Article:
Having completed three of the four series of drawings of features (eyes, noses, hands and mouths,)I’ve just embarked on a new series. This series is going to be a bit tougher than the last lot, and willtake some time I think.
A few months back I got hold of a reconstituted marble bust of Clytie (I think it’s Clytie,) withthe intentionof doing some atelier style cast drawings. A classic nineteenth century atelier training wouldbegin with copies, like say the Bargue plates or something similar, before progressing onto drawing fromcasts. After these two stages were completed, students would move on to drawing from life.
I’m a spoiled, impatient twentieth century westerner, so I’m doing everything in the wrong order.Or rather, I’m doing everything at the same time. But drawing from a cast will be, for me, somethinglike drawing from a model, so will be very good practice for portraits. And the nice thing about Clytie is shedoesn’t fidget, doesn’t need breaks, and doesn’t need paying. She’ll happily sit for me all day with agentle smile and no complaints. Here she is. Say hi to everybody Clytie.
She’s so polite.
I’m taking my lead from the progression of the Bargue plates for these drawings,and plan to stay one step aheadof what I’m doing with the cast drawings on the Bargue drawings, so that at least I’ll have tried a copy oncebefore I try to do a similar drawing from the cast.
All the drawings are being done sight-size. Although I’vetoyed with sight size with some of mystill life paintings, I’m applying thetechnique much more stringently now. The basic idea, like pretty much everything else I do, is toimprove my ability to see, to judge shapes and their relationships better, and to learn how to simplify form.Sight size cast drawing is like extreme eye training.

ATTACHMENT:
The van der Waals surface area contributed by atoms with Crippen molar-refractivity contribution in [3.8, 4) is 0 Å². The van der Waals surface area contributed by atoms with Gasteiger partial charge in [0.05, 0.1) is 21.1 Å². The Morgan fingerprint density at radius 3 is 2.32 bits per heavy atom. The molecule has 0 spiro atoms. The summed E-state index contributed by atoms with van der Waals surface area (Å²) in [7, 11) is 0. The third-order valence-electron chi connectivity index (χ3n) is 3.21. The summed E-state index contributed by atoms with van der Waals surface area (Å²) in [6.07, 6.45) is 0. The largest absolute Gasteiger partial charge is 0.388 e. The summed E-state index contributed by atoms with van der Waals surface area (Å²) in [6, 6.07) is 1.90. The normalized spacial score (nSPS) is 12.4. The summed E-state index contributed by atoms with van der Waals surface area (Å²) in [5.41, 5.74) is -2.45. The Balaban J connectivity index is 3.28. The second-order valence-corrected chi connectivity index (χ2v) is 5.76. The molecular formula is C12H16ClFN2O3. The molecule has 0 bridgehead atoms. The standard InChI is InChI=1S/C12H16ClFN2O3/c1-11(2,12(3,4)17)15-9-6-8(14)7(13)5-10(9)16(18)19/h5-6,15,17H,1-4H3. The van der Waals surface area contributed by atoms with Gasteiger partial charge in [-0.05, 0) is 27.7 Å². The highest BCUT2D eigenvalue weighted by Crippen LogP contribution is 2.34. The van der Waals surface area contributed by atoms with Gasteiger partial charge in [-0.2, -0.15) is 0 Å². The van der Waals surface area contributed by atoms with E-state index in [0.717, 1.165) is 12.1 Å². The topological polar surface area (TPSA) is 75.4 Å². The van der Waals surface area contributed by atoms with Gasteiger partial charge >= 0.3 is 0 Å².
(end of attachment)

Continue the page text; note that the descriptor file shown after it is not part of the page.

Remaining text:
The first drawing was just a schematic, like the schematics supplied by Bargue to show how to simplify form.I say “just a schematic” but it still took around eight hours to do. Sight size work requires a lot of patience.I have no idea at this stage how long this series is going to take, but each drawing will be started in the sameway, refined a little more each time until for the tenth one I’ll try to produce a full on, sight size,absolutely accurate drawing of Clytie. Another thing I’m hoping for with this series is to graduallyintegrate tone back into my drawings, one step at a time. Of course this also means I need to get back to theBargue plates again, so I need to solve my reproduction quality problems pretty sharpish.
You can read all about sight size and the first drawing here:
Posted 31st July 2006
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